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Literature Study GuidesThe Canterbury TalesThe Franklins Prologue And Tale Summary

The Canterbury Tales | Study Guide

Geoffrey Chaucer

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The Franklin's Prologue and Tale

Course Hero's video study guide provides in-depth summary and analysis of The Franklin's Prologue and Tale from Geoffrey Chaucer's collection of stories The Canterbury Tales.

The Canterbury Tales | The Franklin's Prologue and Tale | Summary



The Franklin says he is going to tell a story of a noble Breton, and he apologizes in advance for his "untutored speech" and lack of education in rhetoric.

A knight of Brittany named Arvéragus marries Dorigen, a lovely lady. They agree to treat each other with courtesy and respect. When the knight decides to go off seeking adventure, Dorigen misses him terribly. Her friends try to cheer her up with dancing, games, and picnics.

A young squire named Aurelius is also in love with Dorigen. One day he tells her of his feelings, but she tells him she has no intention of being an unfaithful wife. However, she says jokingly that, if he clears all the stones from the coast, she will love him. Knowing this is an impossible task, Aurelius goes home.

Arvéragus finally gets home and is reunited with Dorigen. For two years they live in happiness while Aurelius stays in bed, suffering and sick. One day Aurelius's brother recalls reading that magic could do miraculous things, so the brothers travel to Orleans to find a magician. They hire a magician to remove the rocks from Brittany's shore, agreeing on a price of 1,000 pounds. The magician successfully clears the rocks away, and Aurelius goes to Dorigen to ask her to fulfill her part of the "bargain."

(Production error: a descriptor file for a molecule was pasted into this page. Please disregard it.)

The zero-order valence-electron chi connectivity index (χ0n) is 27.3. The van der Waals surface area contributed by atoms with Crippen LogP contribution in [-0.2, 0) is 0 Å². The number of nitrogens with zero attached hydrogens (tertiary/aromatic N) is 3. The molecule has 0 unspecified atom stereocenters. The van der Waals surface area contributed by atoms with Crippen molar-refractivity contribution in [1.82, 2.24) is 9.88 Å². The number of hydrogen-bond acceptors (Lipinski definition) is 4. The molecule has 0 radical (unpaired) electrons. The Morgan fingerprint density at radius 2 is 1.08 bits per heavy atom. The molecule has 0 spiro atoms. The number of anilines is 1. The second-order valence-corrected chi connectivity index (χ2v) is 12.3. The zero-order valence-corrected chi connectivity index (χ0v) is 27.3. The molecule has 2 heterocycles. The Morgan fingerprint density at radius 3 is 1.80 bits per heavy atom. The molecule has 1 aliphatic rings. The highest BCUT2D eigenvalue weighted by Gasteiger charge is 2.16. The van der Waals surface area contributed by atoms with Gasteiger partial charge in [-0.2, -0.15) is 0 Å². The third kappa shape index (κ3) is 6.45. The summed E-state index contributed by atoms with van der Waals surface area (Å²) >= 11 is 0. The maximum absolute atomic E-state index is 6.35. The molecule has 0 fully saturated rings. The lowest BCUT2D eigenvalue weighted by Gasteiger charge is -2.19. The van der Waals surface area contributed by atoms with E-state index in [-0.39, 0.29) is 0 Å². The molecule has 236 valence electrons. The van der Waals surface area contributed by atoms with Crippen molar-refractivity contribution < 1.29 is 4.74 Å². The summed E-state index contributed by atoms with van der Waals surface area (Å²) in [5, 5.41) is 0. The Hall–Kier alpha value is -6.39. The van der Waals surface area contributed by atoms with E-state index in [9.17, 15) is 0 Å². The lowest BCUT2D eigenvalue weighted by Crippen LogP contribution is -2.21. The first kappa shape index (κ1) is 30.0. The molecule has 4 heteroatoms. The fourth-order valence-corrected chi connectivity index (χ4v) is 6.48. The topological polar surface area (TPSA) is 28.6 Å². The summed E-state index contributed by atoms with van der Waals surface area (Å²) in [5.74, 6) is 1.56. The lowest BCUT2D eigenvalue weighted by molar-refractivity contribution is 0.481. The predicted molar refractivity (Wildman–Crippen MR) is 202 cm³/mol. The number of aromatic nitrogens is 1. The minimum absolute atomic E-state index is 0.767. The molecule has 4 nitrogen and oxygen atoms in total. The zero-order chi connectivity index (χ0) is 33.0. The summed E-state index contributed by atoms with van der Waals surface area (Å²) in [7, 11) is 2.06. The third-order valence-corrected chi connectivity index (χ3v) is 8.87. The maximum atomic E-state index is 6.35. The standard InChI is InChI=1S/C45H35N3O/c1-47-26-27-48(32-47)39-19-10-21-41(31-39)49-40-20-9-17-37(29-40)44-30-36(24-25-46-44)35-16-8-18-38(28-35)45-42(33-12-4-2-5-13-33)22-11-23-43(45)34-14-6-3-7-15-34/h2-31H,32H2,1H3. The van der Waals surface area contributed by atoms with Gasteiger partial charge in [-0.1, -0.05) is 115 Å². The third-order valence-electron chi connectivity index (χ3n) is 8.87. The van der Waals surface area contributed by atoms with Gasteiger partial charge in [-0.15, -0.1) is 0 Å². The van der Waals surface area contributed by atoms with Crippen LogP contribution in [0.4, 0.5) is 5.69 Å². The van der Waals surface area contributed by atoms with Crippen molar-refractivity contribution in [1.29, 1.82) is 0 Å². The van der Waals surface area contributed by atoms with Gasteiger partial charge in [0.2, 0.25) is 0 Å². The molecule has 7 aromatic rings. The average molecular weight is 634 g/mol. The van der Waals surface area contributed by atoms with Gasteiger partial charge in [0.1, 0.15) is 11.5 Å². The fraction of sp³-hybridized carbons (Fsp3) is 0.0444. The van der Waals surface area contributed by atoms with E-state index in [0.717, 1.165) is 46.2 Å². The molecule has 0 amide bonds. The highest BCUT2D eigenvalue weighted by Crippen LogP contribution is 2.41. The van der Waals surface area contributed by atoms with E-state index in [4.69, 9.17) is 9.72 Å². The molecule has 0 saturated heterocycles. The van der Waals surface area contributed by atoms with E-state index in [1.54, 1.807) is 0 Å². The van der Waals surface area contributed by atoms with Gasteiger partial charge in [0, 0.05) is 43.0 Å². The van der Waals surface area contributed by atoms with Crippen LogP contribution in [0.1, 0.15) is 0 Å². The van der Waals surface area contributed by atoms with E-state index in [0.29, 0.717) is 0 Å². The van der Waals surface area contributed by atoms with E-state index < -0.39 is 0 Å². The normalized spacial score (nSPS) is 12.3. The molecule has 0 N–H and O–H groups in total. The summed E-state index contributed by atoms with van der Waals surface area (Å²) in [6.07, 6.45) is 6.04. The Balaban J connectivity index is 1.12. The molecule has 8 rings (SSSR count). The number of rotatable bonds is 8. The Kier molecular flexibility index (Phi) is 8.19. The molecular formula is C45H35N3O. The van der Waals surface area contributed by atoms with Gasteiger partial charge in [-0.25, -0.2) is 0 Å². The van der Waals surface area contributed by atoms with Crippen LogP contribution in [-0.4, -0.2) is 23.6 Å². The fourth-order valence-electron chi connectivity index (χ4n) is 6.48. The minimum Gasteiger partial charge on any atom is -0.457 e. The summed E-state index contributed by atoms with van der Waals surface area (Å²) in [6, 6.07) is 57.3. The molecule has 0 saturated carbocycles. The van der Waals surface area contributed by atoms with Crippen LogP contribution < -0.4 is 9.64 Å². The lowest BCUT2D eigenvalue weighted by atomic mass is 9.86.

Dorigen, shocked, considers suicide, thinking of all the women who have killed themselves to avoid dishonor. She decides to tell Arvéragus everything, but he says she must keep her word. However, when she meets Aurelius and tells him what Arvéragus said, Aurelius decides to let her out of the bargain. The magician, learning that Aurelius has acted so nobly, does not charge him the 1,000-pound fee.


The genre of this story is a Breton lay, which is a short romance focusing on one short sequence of events, rather than an epic romance, like the Knight's tale, which covers a long period of time and has a complex plot. The story is similar to an epic romance, however, in that a chivalrous knight who performs brave deeds wins the hand of a beautiful, virtuous lady. Like the Knight's tale, there are two men who desire the same lady, continuing to develop the theme of rivalry seen in so many of the other tales.

Like the Physician's tale, this story gives readers a look into medieval ideas about women's sexuality. The Physician's story suggests that virginity is an unmarried woman's key virtue. In this tale it becomes clear that a wife's faithfulness to her husband is of similar importance, but so is keeping a promise.

One interesting feature of this story is the relationship between Arvéragus and Dorigen. The story begins as the relationship is in its courtship phase, with the knight performing noble and brave acts to serve his lady. Once she marries him, however, the power is reversed—she must take him "as her lord" and authority. So far this is a very typical scenario. However, what comes next is surprising: He agrees not to exercise his rightful authority over her "against her will." Furthermore, he promises to obey her. The story states, "Love will not be constrained by mastery." This idea of a loving marriage based on mutual obedience to each other is one many modern audiences can embrace. Even more than the Wife of Bath's tale, which claims women want to be in charge, the Franklin's tale offers a vision of equality in marriage. The love of Arvéragus and Dorigen is also the main cause of the story's conflict—Dorigen's worries about her husband's safety given the rocky shore of Brittany prompt the half-serious wish that they be removed.

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